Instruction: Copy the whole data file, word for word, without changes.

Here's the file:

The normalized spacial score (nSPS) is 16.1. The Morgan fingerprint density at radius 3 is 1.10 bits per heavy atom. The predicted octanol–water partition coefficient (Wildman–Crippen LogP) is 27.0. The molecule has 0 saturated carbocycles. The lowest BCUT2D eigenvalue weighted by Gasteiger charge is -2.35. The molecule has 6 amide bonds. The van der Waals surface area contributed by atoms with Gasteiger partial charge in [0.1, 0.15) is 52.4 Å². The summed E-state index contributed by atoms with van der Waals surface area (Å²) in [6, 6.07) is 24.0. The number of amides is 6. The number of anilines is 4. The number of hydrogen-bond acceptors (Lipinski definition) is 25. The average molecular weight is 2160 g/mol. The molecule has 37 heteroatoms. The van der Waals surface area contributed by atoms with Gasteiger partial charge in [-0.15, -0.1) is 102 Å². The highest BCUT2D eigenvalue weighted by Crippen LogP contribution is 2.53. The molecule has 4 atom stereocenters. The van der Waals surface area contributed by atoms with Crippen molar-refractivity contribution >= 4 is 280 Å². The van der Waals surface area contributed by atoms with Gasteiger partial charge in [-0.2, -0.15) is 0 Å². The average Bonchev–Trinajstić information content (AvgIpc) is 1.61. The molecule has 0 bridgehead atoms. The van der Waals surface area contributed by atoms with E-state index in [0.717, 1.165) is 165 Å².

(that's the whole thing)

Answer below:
The normalized spacial score (nSPS) is 16.1. The Morgan fingerprint density at radius 3 is 1.10 bits per heavy atom. The predicted octanol–water partition coefficient (Wildman–Crippen LogP) is 27.0. The molecule has 0 saturated carbocycles. The lowest BCUT2D eigenvalue weighted by Gasteiger charge is -2.35. The molecule has 6 amide bonds. The van der Waals surface area contributed by atoms with Gasteiger partial charge in [0.1, 0.15) is 52.4 Å². The summed E-state index contributed by atoms with van der Waals surface area (Å²) in [6, 6.07) is 24.0. The number of amides is 6. The number of anilines is 4. The number of hydrogen-bond acceptors (Lipinski definition) is 25. The average molecular weight is 2160 g/mol. The molecule has 37 heteroatoms. The van der Waals surface area contributed by atoms with Gasteiger partial charge in [-0.15, -0.1) is 102 Å². The highest BCUT2D eigenvalue weighted by Crippen LogP contribution is 2.53. The molecule has 4 atom stereocenters. The van der Waals surface area contributed by atoms with Crippen molar-refractivity contribution >= 4 is 280 Å². The van der Waals surface area contributed by atoms with Gasteiger partial charge in [-0.2, -0.15) is 0 Å². The average Bonchev–Trinajstić information content (AvgIpc) is 1.61. The molecule has 0 bridgehead atoms. The van der Waals surface area contributed by atoms with E-state index in [0.717, 1.165) is 165 Å².